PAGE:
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Phones are very common nowadays but will wearable, useful, and fashionable technology ever catch on? Wearable technology includes smart watches, shoes, glasses, clothing, and more, some of which have already been produced already. Wearable technology will not catch on because consumers want something that interprets data differently than their cell phones, the really expensive price tag, and the battery life is questionable.
Consumers want something that interprets their data differently than their cellphones. Consumers when buying theses wearable devices are looking for how standalone they really are and how much they really depend on the user’s phone.
A lot of people use their wearable technology while working out and making these devices count more than steps would be useful because the consumer would want something better not just only to help improve their workouts, but improve their day using different applications on this wearable technology. ‘Meanwhile, smart wearables are also evolving,’ Llamas continued. ‘Health and fitness remains a major focus, but once these devices become connected to a cellular network, expect unique applications and communications capabilities to become available.
This will also solve another key issue: freeing the device from the smartphone, creating a standalone experience’ (BusinessWire). Wearable technology also has a really big price tag. For example, the new Apple Watch is “Starting at $399”(apple). That is just for the non-cellular version, for the cellular version it will cost you almost $500. More watches range from $500 to $1000 depending on the options that you have. While the opposition states that wearable technology can provide more accurate health, driving, and activity information for people, however, the battery life on these technologies are questionable.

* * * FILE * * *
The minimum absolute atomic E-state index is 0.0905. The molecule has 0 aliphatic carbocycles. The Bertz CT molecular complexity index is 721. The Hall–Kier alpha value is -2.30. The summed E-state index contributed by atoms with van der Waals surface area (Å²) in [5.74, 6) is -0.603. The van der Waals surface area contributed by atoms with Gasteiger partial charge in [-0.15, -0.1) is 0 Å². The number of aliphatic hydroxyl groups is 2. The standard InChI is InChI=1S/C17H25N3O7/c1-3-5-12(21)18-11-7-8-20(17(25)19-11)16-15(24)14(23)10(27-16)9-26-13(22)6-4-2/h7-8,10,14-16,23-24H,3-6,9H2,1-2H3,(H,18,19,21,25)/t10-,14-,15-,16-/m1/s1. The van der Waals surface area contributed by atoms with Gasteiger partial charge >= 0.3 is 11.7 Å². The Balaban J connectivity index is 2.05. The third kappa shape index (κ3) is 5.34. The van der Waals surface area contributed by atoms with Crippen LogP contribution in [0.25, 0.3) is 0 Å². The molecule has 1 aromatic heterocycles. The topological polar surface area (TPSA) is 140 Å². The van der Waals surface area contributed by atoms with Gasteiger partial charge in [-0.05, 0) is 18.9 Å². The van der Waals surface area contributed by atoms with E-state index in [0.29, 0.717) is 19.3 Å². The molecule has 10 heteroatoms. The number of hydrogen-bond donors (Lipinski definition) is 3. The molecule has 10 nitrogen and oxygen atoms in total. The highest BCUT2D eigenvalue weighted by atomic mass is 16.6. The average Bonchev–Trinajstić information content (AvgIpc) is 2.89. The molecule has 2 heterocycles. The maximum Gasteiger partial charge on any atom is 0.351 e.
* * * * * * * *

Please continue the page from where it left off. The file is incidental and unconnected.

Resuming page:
“Some do come with excellent single-charge expectancy yet the quoted battery life usually accounts for the stasis of minimal usage such as ‘Standby’ or simply showing the time; the power often evaporates when interaction levels are increased (undermining their appeal)” (Wade). Having to constantly recharge all of your shirts, watches, and more will get annoying after time until later new products come out.
Wearable technology will not catch on because of the consumers dissatisfaction with it not being able to standalone completely, the price is just way too expensive, and the battery life is questionable on how well it is for each product. Consumers want something that interprets data better than there phones and provides them more with information they already get from phones. Most wearable technology is not going to be on the cheapside which discourages the consumer. Consumers would like to see more consistency and longer battery life in their wearable devices than all of them ranging in good to bad battery life. In the future, wearable technology could improve and possibly increase the customer satisfaction with all their wants and needs in new technology that will make it eventually catch on.
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